I probably should have expected this, but as I get further along the self-publishing path I’m finding that some of the tasks I thought would be troublesome have proved to be easy while those I thought would be simple have required a bit more effort. Take the dedication for instance, choose the person and write a few words, what’s difficult about that? And perhaps it isn’t too big a deal -- unless, like me, you start dwelling on the implications. Will the people you don’t choose be upset? Will they feel slighted? Will they even care? Or is mulling over this matter just another excuse to procrastinate? Fear that the latter might be true, together with the knowledge that it was the only one I had any real control over, brought a swift decision to stay with my original choice.
Even the acknowledgements posed a question. Are you supposed to check whether the people concerned mind before you declare in print that they contributed in some way to the finished product? I’m sure if I was a best-selling novelist the answer would be obvious, but in a first attempt, maybe they’d rather stay invisible. Getting their approval seemed like the decent thing to do and was certainly no huge task given that I have neither an agent or a publisher and apart from family I could only think of two people who had contributed – until I discovered one of them had retired and I no longer had a direct way to contact him. Do I leave his name in the acknowledgements and hope he doesn’t mind, or should I remove it on the basis that he might not want his name used? I’ve tried to contact him via his old work place, was told they would pass my message on together with my number so he could contact me, but so far I’ve had no call back.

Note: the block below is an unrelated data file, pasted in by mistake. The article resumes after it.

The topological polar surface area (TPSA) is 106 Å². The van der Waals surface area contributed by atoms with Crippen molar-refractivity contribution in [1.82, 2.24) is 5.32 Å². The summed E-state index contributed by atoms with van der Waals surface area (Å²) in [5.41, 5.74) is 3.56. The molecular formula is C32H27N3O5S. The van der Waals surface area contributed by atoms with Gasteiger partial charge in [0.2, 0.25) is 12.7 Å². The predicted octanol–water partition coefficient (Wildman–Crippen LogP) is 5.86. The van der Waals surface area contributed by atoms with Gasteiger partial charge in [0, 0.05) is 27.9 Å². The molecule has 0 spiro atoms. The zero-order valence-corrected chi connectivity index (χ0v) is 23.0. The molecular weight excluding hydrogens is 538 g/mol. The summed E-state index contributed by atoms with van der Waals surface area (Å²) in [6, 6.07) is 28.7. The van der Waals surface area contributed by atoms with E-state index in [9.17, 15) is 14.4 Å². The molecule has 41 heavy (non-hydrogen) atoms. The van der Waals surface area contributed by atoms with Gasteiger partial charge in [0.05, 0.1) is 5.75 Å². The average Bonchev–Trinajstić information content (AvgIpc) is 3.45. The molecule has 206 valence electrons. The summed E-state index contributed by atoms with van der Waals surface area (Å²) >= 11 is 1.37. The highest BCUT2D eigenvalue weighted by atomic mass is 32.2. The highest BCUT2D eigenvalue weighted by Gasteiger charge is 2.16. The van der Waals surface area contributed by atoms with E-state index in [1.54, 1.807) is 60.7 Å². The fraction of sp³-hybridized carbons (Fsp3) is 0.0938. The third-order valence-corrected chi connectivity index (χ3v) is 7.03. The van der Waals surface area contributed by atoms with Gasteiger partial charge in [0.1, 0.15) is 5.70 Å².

On the positive side, the scary sounding process of turning my Word document into HTML turned out to be so simple! Apparently I had already done the tough part - cleaning up the formatting on my original manuscript. Once that was done to my satisfaction, I merely had to save it again, but this time under the Web Filtered option in the ‘save as type’ box. The result is a little weird to look at as you lose all your margins and page breaks – white spaces separate text and chapter headings – but I’m assured by the instructions that on the next upload into the e-book creator, the formatting will return. The only puzzle is why my title page, copyright and dedication have all been converted to capitals when I used exactly the same type as the rest of the manuscript. I can only hope this too will revert to the original format in the next stage.
Having added the required front and back pages, if I view my original manuscript two pages at a time, it now looks very much like a proper book, albeit on screen. It’s an exciting feeling although it makes me think that when you publish the traditional way, it must be a real high when you hold the finished product in your hand for the first time. Maybe, one day…..